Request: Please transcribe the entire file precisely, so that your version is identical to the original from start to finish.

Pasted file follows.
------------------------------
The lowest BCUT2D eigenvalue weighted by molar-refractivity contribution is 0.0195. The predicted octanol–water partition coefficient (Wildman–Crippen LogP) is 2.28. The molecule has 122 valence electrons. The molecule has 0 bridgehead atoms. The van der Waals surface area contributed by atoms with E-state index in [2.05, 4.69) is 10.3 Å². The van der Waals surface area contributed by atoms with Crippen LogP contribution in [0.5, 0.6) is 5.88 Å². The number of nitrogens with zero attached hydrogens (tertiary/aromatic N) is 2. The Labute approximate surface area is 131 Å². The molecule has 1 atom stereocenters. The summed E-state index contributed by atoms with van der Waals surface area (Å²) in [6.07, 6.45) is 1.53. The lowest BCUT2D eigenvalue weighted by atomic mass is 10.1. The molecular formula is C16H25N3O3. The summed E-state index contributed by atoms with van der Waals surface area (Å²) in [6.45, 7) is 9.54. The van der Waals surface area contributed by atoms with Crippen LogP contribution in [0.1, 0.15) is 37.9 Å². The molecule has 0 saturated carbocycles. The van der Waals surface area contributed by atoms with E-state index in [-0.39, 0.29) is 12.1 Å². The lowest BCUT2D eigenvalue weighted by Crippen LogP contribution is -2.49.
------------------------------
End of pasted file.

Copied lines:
The lowest BCUT2D eigenvalue weighted by molar-refractivity contribution is 0.0195. The predicted octanol–water partition coefficient (Wildman–Crippen LogP) is 2.28. The molecule has 122 valence electrons. The molecule has 0 bridgehead atoms. The van der Waals surface area contributed by atoms with E-state index in [2.05, 4.69) is 10.3 Å². The van der Waals surface area contributed by atoms with Crippen LogP contribution in [0.5, 0.6) is 5.88 Å². The number of nitrogens with zero attached hydrogens (tertiary/aromatic N) is 2. The Labute approximate surface area is 131 Å². The molecule has 1 atom stereocenters. The summed E-state index contributed by atoms with van der Waals surface area (Å²) in [6.07, 6.45) is 1.53. The lowest BCUT2D eigenvalue weighted by atomic mass is 10.1. The molecular formula is C16H25N3O3. The summed E-state index contributed by atoms with van der Waals surface area (Å²) in [6.45, 7) is 9.54. The van der Waals surface area contributed by atoms with Crippen LogP contribution in [0.1, 0.15) is 37.9 Å². The molecule has 0 saturated carbocycles. The van der Waals surface area contributed by atoms with E-state index in [-0.39, 0.29) is 12.1 Å². The lowest BCUT2D eigenvalue weighted by Crippen LogP contribution is -2.49.